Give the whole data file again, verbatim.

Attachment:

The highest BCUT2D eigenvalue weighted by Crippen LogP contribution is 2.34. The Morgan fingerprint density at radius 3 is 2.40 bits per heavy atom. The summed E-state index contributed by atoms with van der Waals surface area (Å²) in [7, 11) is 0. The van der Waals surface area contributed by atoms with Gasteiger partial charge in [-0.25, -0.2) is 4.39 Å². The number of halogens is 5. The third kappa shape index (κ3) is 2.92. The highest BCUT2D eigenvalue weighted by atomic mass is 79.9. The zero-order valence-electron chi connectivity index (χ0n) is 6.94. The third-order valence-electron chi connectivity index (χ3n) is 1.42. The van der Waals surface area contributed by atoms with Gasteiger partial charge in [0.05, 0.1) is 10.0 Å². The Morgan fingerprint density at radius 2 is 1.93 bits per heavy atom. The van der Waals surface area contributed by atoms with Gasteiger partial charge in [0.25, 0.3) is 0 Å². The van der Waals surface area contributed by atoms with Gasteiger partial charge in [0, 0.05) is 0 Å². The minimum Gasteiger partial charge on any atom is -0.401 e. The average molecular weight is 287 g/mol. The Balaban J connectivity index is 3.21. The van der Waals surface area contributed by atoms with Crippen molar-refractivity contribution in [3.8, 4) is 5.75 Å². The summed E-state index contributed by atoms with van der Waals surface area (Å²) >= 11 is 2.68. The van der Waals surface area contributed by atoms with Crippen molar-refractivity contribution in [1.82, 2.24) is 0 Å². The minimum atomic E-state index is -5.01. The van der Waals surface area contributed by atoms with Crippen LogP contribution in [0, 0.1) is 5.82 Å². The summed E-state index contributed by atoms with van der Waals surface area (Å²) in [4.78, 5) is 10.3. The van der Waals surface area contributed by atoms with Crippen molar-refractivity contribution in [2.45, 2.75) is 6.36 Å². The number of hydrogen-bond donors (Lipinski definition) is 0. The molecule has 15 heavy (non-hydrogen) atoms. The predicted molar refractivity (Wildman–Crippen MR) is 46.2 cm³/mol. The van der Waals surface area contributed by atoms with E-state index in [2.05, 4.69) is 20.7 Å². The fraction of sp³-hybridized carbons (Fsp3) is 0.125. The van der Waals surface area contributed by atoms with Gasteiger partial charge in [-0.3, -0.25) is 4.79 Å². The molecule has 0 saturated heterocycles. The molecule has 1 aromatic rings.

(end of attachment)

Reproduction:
The highest BCUT2D eigenvalue weighted by Crippen LogP contribution is 2.34. The Morgan fingerprint density at radius 3 is 2.40 bits per heavy atom. The summed E-state index contributed by atoms with van der Waals surface area (Å²) in [7, 11) is 0. The van der Waals surface area contributed by atoms with Gasteiger partial charge in [-0.25, -0.2) is 4.39 Å². The number of halogens is 5. The third kappa shape index (κ3) is 2.92. The highest BCUT2D eigenvalue weighted by atomic mass is 79.9. The zero-order valence-electron chi connectivity index (χ0n) is 6.94. The third-order valence-electron chi connectivity index (χ3n) is 1.42. The van der Waals surface area contributed by atoms with Gasteiger partial charge in [0.05, 0.1) is 10.0 Å². The Morgan fingerprint density at radius 2 is 1.93 bits per heavy atom. The van der Waals surface area contributed by atoms with Gasteiger partial charge in [0.25, 0.3) is 0 Å². The van der Waals surface area contributed by atoms with Gasteiger partial charge in [0, 0.05) is 0 Å². The minimum Gasteiger partial charge on any atom is -0.401 e. The average molecular weight is 287 g/mol. The Balaban J connectivity index is 3.21. The van der Waals surface area contributed by atoms with Crippen molar-refractivity contribution in [3.8, 4) is 5.75 Å². The summed E-state index contributed by atoms with van der Waals surface area (Å²) >= 11 is 2.68. The van der Waals surface area contributed by atoms with Crippen molar-refractivity contribution in [1.82, 2.24) is 0 Å². The minimum atomic E-state index is -5.01. The van der Waals surface area contributed by atoms with Crippen LogP contribution in [0, 0.1) is 5.82 Å². The summed E-state index contributed by atoms with van der Waals surface area (Å²) in [4.78, 5) is 10.3. The van der Waals surface area contributed by atoms with Crippen molar-refractivity contribution in [2.45, 2.75) is 6.36 Å². The number of hydrogen-bond donors (Lipinski definition) is 0. The molecule has 15 heavy (non-hydrogen) atoms. The predicted molar refractivity (Wildman–Crippen MR) is 46.2 cm³/mol. The van der Waals surface area contributed by atoms with E-state index in [2.05, 4.69) is 20.7 Å². The fraction of sp³-hybridized carbons (Fsp3) is 0.125. The van der Waals surface area contributed by atoms with Gasteiger partial charge in [-0.3, -0.25) is 4.79 Å². The molecule has 0 saturated heterocycles. The molecule has 1 aromatic rings.